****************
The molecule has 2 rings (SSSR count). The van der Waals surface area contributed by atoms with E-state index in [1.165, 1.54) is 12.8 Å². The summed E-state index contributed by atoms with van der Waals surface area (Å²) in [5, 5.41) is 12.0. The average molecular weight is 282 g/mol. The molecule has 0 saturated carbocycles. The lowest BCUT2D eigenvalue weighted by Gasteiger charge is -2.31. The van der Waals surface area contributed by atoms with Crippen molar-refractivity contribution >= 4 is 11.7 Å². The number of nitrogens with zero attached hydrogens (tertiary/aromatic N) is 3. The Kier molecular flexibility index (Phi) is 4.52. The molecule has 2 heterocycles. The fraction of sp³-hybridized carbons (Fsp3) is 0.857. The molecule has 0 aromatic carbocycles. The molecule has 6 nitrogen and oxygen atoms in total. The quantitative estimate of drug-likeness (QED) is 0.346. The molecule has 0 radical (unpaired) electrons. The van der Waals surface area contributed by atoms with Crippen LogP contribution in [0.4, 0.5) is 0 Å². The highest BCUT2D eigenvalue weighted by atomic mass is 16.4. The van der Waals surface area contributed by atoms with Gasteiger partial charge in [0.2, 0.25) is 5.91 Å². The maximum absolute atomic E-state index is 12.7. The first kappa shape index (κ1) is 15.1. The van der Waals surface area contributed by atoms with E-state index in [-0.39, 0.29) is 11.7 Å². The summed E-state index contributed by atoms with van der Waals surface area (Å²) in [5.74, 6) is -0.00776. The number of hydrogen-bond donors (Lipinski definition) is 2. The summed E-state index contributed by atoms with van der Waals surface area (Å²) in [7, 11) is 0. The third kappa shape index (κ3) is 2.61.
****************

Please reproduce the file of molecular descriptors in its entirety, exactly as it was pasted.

The molecule has 2 rings (SSSR count). The van der Waals surface area contributed by atoms with E-state index in [1.165, 1.54) is 12.8 Å². The summed E-state index contributed by atoms with van der Waals surface area (Å²) in [5, 5.41) is 12.0. The average molecular weight is 282 g/mol. The molecule has 0 saturated carbocycles. The lowest BCUT2D eigenvalue weighted by Gasteiger charge is -2.31. The van der Waals surface area contributed by atoms with Crippen molar-refractivity contribution >= 4 is 11.7 Å². The number of nitrogens with zero attached hydrogens (tertiary/aromatic N) is 3. The Kier molecular flexibility index (Phi) is 4.52. The molecule has 2 heterocycles. The fraction of sp³-hybridized carbons (Fsp3) is 0.857. The molecule has 0 aromatic carbocycles. The molecule has 6 nitrogen and oxygen atoms in total. The quantitative estimate of drug-likeness (QED) is 0.346. The molecule has 0 radical (unpaired) electrons. The van der Waals surface area contributed by atoms with Crippen LogP contribution in [0.4, 0.5) is 0 Å². The highest BCUT2D eigenvalue weighted by atomic mass is 16.4. The van der Waals surface area contributed by atoms with Gasteiger partial charge in [0.2, 0.25) is 5.91 Å². The maximum absolute atomic E-state index is 12.7. The first kappa shape index (κ1) is 15.1. The van der Waals surface area contributed by atoms with E-state index in [-0.39, 0.29) is 11.7 Å². The summed E-state index contributed by atoms with van der Waals surface area (Å²) in [5.74, 6) is -0.00776. The number of hydrogen-bond donors (Lipinski definition) is 2. The summed E-state index contributed by atoms with van der Waals surface area (Å²) in [7, 11) is 0. The third kappa shape index (κ3) is 2.61.